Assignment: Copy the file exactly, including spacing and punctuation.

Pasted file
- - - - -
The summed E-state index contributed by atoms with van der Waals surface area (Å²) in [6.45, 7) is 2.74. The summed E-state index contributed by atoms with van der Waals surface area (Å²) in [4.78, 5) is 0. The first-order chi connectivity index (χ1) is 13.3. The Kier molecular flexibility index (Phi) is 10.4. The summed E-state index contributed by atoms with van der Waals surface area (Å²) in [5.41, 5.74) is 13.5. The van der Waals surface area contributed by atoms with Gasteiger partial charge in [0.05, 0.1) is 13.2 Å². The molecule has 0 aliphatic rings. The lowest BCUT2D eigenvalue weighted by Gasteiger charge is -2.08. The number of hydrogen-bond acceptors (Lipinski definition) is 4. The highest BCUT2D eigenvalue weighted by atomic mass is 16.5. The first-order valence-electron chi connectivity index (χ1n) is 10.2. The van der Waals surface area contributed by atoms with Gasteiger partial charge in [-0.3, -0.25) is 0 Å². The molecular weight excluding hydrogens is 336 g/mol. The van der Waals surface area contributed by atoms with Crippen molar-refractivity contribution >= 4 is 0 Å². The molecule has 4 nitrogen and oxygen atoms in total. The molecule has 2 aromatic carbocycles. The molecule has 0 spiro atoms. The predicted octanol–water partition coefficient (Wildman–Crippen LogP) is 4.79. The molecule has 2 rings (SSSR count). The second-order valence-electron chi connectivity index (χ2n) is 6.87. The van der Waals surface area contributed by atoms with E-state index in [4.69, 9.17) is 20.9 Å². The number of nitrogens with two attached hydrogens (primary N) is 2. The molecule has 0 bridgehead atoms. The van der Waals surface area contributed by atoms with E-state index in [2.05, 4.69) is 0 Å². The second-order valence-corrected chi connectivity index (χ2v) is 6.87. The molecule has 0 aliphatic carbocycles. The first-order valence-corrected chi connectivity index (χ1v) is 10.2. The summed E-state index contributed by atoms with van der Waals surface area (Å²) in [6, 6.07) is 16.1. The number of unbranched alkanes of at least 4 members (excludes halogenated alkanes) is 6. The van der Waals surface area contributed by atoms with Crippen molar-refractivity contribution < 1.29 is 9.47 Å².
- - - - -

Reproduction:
The summed E-state index contributed by atoms with van der Waals surface area (Å²) in [6.45, 7) is 2.74. The summed E-state index contributed by atoms with van der Waals surface area (Å²) in [4.78, 5) is 0. The first-order chi connectivity index (χ1) is 13.3. The Kier molecular flexibility index (Phi) is 10.4. The summed E-state index contributed by atoms with van der Waals surface area (Å²) in [5.41, 5.74) is 13.5. The van der Waals surface area contributed by atoms with Gasteiger partial charge in [0.05, 0.1) is 13.2 Å². The molecule has 0 aliphatic rings. The lowest BCUT2D eigenvalue weighted by Gasteiger charge is -2.08. The number of hydrogen-bond acceptors (Lipinski definition) is 4. The highest BCUT2D eigenvalue weighted by atomic mass is 16.5. The first-order valence-electron chi connectivity index (χ1n) is 10.2. The van der Waals surface area contributed by atoms with Gasteiger partial charge in [-0.3, -0.25) is 0 Å². The molecular weight excluding hydrogens is 336 g/mol. The van der Waals surface area contributed by atoms with Crippen molar-refractivity contribution >= 4 is 0 Å². The molecule has 4 nitrogen and oxygen atoms in total. The molecule has 2 aromatic carbocycles. The molecule has 0 spiro atoms. The predicted octanol–water partition coefficient (Wildman–Crippen LogP) is 4.79. The molecule has 2 rings (SSSR count). The second-order valence-electron chi connectivity index (χ2n) is 6.87. The van der Waals surface area contributed by atoms with E-state index in [4.69, 9.17) is 20.9 Å². The number of nitrogens with two attached hydrogens (primary N) is 2. The molecule has 0 bridgehead atoms. The van der Waals surface area contributed by atoms with E-state index in [2.05, 4.69) is 0 Å². The second-order valence-corrected chi connectivity index (χ2v) is 6.87. The molecule has 0 aliphatic carbocycles. The first-order valence-corrected chi connectivity index (χ1v) is 10.2. The summed E-state index contributed by atoms with van der Waals surface area (Å²) in [6, 6.07) is 16.1. The number of unbranched alkanes of at least 4 members (excludes halogenated alkanes) is 6. The van der Waals surface area contributed by atoms with Crippen molar-refractivity contribution < 1.29 is 9.47 Å².